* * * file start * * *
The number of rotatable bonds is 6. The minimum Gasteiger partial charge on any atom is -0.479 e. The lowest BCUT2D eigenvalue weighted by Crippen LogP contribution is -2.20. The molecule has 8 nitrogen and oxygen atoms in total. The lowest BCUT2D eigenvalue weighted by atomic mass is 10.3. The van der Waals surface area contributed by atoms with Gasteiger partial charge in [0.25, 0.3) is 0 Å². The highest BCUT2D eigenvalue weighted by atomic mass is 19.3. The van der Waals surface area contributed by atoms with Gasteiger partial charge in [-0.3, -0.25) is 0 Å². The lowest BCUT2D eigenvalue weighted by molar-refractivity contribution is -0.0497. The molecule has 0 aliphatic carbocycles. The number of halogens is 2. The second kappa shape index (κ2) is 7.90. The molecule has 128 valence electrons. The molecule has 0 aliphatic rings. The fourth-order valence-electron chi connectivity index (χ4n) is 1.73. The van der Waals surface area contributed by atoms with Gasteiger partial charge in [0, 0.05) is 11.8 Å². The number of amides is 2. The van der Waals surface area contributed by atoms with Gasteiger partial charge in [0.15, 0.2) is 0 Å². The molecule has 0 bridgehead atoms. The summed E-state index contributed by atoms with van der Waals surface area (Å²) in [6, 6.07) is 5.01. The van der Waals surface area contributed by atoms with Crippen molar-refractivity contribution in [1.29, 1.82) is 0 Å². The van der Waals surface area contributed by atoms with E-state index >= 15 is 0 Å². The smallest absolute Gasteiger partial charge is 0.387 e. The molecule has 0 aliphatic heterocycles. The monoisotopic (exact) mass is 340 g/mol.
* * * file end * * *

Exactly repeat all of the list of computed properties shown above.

The number of rotatable bonds is 6. The minimum Gasteiger partial charge on any atom is -0.479 e. The lowest BCUT2D eigenvalue weighted by Crippen LogP contribution is -2.20. The molecule has 8 nitrogen and oxygen atoms in total. The lowest BCUT2D eigenvalue weighted by atomic mass is 10.3. The van der Waals surface area contributed by atoms with Gasteiger partial charge in [0.25, 0.3) is 0 Å². The highest BCUT2D eigenvalue weighted by atomic mass is 19.3. The van der Waals surface area contributed by atoms with Gasteiger partial charge in [-0.3, -0.25) is 0 Å². The lowest BCUT2D eigenvalue weighted by molar-refractivity contribution is -0.0497. The molecule has 0 aliphatic carbocycles. The number of halogens is 2. The second kappa shape index (κ2) is 7.90. The molecule has 128 valence electrons. The molecule has 0 aliphatic rings. The fourth-order valence-electron chi connectivity index (χ4n) is 1.73. The van der Waals surface area contributed by atoms with Gasteiger partial charge in [0, 0.05) is 11.8 Å². The number of amides is 2. The van der Waals surface area contributed by atoms with Gasteiger partial charge in [0.15, 0.2) is 0 Å². The molecule has 0 bridgehead atoms. The summed E-state index contributed by atoms with van der Waals surface area (Å²) in [6, 6.07) is 5.01. The van der Waals surface area contributed by atoms with Crippen molar-refractivity contribution in [1.29, 1.82) is 0 Å². The van der Waals surface area contributed by atoms with E-state index >= 15 is 0 Å². The smallest absolute Gasteiger partial charge is 0.387 e. The molecule has 0 aliphatic heterocycles. The monoisotopic (exact) mass is 340 g/mol.